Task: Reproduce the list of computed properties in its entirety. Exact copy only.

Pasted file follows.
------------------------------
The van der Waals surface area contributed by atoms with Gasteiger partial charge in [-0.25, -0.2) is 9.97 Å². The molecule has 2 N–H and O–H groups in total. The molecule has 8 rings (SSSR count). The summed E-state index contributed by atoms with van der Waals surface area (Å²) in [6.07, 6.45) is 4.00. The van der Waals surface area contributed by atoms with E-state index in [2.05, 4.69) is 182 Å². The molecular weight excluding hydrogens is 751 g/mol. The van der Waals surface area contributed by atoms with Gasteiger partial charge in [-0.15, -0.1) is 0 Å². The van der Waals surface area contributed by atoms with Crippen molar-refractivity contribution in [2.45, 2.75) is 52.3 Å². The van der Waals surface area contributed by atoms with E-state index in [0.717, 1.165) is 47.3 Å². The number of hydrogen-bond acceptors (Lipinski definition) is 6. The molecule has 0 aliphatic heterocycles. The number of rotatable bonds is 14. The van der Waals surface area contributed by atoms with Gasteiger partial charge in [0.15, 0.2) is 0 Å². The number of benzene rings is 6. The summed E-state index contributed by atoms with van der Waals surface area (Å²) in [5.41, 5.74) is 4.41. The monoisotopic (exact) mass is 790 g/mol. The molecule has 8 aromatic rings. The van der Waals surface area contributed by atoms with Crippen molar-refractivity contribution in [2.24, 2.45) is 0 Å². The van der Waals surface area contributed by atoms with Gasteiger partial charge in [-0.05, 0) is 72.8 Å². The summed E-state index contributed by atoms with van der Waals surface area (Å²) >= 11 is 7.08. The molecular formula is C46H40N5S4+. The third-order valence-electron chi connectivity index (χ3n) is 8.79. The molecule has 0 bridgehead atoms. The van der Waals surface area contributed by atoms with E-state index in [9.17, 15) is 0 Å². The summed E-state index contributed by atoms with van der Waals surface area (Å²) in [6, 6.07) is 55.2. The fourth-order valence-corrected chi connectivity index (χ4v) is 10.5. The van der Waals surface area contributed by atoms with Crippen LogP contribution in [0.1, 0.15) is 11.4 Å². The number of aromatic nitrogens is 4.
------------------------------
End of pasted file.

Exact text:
The van der Waals surface area contributed by atoms with Gasteiger partial charge in [-0.25, -0.2) is 9.97 Å². The molecule has 2 N–H and O–H groups in total. The molecule has 8 rings (SSSR count). The summed E-state index contributed by atoms with van der Waals surface area (Å²) in [6.07, 6.45) is 4.00. The van der Waals surface area contributed by atoms with E-state index in [2.05, 4.69) is 182 Å². The molecular weight excluding hydrogens is 751 g/mol. The van der Waals surface area contributed by atoms with Gasteiger partial charge in [-0.15, -0.1) is 0 Å². The van der Waals surface area contributed by atoms with Crippen molar-refractivity contribution in [2.45, 2.75) is 52.3 Å². The van der Waals surface area contributed by atoms with E-state index in [0.717, 1.165) is 47.3 Å². The number of hydrogen-bond acceptors (Lipinski definition) is 6. The molecule has 0 aliphatic heterocycles. The number of rotatable bonds is 14. The van der Waals surface area contributed by atoms with Gasteiger partial charge in [0.15, 0.2) is 0 Å². The number of benzene rings is 6. The summed E-state index contributed by atoms with van der Waals surface area (Å²) in [5.41, 5.74) is 4.41. The monoisotopic (exact) mass is 790 g/mol. The molecule has 8 aromatic rings. The van der Waals surface area contributed by atoms with Crippen molar-refractivity contribution in [2.24, 2.45) is 0 Å². The van der Waals surface area contributed by atoms with Gasteiger partial charge in [-0.05, 0) is 72.8 Å². The summed E-state index contributed by atoms with van der Waals surface area (Å²) >= 11 is 7.08. The molecular formula is C46H40N5S4+. The third-order valence-electron chi connectivity index (χ3n) is 8.79. The molecule has 0 bridgehead atoms. The van der Waals surface area contributed by atoms with E-state index in [9.17, 15) is 0 Å². The summed E-state index contributed by atoms with van der Waals surface area (Å²) in [6, 6.07) is 55.2. The fourth-order valence-corrected chi connectivity index (χ4v) is 10.5. The van der Waals surface area contributed by atoms with Crippen LogP contribution in [0.1, 0.15) is 11.4 Å². The number of aromatic nitrogens is 4.